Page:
China warned that Haikui will bring heavy rains to regions in its south and east as concern lingers about the fading cyclone’s impact on farming with rice prices already soaring.
(Bloomberg) — China warned that Haikui will bring heavy rains to regions in its south and east as concern lingers about the fading cyclone’s impact on farming with rice prices already soaring.
Weather authorities issued a yellow rain alert Tuesday morning, the third highest warning among its four tiers. Torrential downpours were expected in parts of the coastal provinces of Fujian and Guangdong, while Jiangxi and Zhejiang would see heavy rains.
China earlier warned the rain could inundate rice and vegetable crops, a threat that comes as rice shipment curbs by top exporter India and extreme weather tighten supplies globally. Those factors have helped push prices in Asia near the highest level in some 15 years.
Any significant rice output cut in China, the biggest grower and importer, could cause turmoil in an already rattled market.
See: Heavy Rains Threaten China’s Rice Crop in Latest Weather Worry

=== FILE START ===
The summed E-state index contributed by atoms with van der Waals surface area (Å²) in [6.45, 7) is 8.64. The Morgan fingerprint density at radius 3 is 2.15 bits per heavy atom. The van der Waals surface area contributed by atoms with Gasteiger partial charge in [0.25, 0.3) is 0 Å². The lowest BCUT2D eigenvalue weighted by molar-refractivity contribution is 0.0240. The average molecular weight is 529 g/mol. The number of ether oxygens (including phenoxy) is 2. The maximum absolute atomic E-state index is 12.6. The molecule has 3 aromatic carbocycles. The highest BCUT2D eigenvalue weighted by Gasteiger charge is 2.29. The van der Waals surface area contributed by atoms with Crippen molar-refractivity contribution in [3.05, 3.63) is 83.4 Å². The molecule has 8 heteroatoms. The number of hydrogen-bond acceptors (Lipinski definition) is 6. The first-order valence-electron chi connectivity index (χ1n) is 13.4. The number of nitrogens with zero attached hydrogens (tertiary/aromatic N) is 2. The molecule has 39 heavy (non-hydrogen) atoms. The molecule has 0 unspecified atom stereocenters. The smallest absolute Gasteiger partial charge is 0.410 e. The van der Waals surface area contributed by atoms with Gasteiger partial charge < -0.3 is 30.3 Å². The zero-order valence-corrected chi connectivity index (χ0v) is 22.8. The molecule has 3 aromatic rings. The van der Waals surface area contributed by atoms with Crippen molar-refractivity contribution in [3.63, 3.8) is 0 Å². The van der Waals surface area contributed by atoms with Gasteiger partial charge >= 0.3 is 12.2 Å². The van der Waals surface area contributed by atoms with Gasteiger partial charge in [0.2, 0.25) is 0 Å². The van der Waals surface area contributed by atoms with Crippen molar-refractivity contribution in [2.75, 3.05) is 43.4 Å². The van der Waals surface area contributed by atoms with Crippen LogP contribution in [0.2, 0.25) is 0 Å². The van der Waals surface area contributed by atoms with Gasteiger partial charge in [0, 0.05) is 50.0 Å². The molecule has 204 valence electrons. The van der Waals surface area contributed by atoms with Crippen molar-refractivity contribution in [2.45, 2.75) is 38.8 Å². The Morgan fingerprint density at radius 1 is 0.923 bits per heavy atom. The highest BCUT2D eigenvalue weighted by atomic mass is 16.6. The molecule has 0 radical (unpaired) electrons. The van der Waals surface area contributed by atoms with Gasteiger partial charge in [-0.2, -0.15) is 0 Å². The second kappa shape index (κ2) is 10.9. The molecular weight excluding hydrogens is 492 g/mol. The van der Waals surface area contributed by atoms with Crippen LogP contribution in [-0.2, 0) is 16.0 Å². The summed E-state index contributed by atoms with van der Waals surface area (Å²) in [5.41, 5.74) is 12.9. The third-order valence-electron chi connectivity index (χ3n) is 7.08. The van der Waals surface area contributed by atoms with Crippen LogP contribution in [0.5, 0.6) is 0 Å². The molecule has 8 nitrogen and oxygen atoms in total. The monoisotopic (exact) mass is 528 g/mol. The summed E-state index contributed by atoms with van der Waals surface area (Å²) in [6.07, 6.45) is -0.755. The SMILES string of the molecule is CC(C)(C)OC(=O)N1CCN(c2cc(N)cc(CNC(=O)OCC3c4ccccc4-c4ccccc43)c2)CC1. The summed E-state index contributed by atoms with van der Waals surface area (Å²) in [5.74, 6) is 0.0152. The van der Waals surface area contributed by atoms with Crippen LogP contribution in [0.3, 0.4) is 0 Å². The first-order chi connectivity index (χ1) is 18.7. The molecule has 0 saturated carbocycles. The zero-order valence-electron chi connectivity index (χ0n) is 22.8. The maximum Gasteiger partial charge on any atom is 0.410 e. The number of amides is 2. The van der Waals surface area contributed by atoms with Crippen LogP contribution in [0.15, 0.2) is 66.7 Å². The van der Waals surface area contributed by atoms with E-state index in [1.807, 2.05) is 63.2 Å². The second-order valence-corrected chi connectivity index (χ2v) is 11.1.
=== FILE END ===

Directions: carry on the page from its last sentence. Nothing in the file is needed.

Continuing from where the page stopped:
Haikui battered Taiwan over the weekend with typhoon-strength winds and heavy rain, then weakened as it traveled toward the mainland. Taiwan has lifted its land and sea warnings for Haikui, and electricity has been restored to most of the some 250,000 households that suffered outages.
The Ministry of Agriculture in Taipei estimated the value of losses to agricultural products and private farming facilities at NT$258.2 million ($8.1 million) as of Monday. Some four-fifths of that damage was around the southeastern city of Taitung.
The cyclone is the latest example of extreme weather experienced around the world this summer. In late July and August, dozens of people died in northern areas of China including Beijing due to flooding from a typhoon. Last week, Chinese President Xi Jinping called for a probe into flooding at a work site in the southwestern province of Sichuan that killed four people and left dozens missing.
More: China Official’s Call to Save Xi’s City Angers Flood Victims
Haikui caused one death in in Fuzhou, capital of Fujian province, when a fire truck fell into a river, state broadcaster China Central Television reported. Fuzhou and Jieyang, Guangdong province, closed schools on Tuesday.
China Railway Shanghai Group said it planned to halt 66 routes Tuesday and Wednesday.
–With assistance from Hallie Gu.
(Updates with more details.)
More stories like this are available on bloomberg.com
©2023 Bloomberg L.P.